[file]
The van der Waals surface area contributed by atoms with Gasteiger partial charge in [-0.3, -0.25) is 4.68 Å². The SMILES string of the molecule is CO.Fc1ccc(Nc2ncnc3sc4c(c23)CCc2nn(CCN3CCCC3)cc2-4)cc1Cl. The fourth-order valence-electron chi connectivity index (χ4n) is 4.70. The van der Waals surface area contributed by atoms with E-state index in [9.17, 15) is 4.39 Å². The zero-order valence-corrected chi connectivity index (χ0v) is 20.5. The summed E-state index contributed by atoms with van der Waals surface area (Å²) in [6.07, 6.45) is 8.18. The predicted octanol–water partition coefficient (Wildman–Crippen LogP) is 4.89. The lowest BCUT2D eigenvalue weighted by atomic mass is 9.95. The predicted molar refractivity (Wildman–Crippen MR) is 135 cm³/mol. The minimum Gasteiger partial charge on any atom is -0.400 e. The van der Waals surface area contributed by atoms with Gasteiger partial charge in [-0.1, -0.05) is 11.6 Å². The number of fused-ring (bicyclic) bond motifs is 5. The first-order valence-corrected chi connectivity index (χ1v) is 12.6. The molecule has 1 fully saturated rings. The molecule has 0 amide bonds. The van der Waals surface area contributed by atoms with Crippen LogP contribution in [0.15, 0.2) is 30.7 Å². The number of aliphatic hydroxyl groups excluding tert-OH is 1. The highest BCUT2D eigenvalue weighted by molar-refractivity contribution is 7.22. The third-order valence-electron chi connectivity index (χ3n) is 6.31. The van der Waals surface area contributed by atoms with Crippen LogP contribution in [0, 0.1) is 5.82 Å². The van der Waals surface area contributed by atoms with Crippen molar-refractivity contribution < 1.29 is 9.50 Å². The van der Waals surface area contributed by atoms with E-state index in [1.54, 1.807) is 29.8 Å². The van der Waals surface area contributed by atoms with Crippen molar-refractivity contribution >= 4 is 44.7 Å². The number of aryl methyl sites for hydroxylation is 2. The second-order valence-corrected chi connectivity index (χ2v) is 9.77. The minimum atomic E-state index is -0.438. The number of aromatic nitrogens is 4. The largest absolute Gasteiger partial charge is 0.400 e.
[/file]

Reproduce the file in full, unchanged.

The van der Waals surface area contributed by atoms with Gasteiger partial charge in [-0.3, -0.25) is 4.68 Å². The SMILES string of the molecule is CO.Fc1ccc(Nc2ncnc3sc4c(c23)CCc2nn(CCN3CCCC3)cc2-4)cc1Cl. The fourth-order valence-electron chi connectivity index (χ4n) is 4.70. The van der Waals surface area contributed by atoms with E-state index in [9.17, 15) is 4.39 Å². The zero-order valence-corrected chi connectivity index (χ0v) is 20.5. The summed E-state index contributed by atoms with van der Waals surface area (Å²) in [6.07, 6.45) is 8.18. The predicted octanol–water partition coefficient (Wildman–Crippen LogP) is 4.89. The lowest BCUT2D eigenvalue weighted by atomic mass is 9.95. The predicted molar refractivity (Wildman–Crippen MR) is 135 cm³/mol. The minimum Gasteiger partial charge on any atom is -0.400 e. The van der Waals surface area contributed by atoms with Gasteiger partial charge in [-0.1, -0.05) is 11.6 Å². The number of fused-ring (bicyclic) bond motifs is 5. The first-order valence-corrected chi connectivity index (χ1v) is 12.6. The molecule has 1 fully saturated rings. The molecule has 0 amide bonds. The van der Waals surface area contributed by atoms with Crippen LogP contribution in [0.15, 0.2) is 30.7 Å². The number of aliphatic hydroxyl groups excluding tert-OH is 1. The highest BCUT2D eigenvalue weighted by molar-refractivity contribution is 7.22. The third-order valence-electron chi connectivity index (χ3n) is 6.31. The van der Waals surface area contributed by atoms with Crippen LogP contribution in [0, 0.1) is 5.82 Å². The van der Waals surface area contributed by atoms with Crippen molar-refractivity contribution < 1.29 is 9.50 Å². The van der Waals surface area contributed by atoms with E-state index in [1.54, 1.807) is 29.8 Å². The van der Waals surface area contributed by atoms with Crippen molar-refractivity contribution >= 4 is 44.7 Å². The number of aryl methyl sites for hydroxylation is 2. The second-order valence-corrected chi connectivity index (χ2v) is 9.77. The minimum atomic E-state index is -0.438. The number of aromatic nitrogens is 4. The largest absolute Gasteiger partial charge is 0.400 e.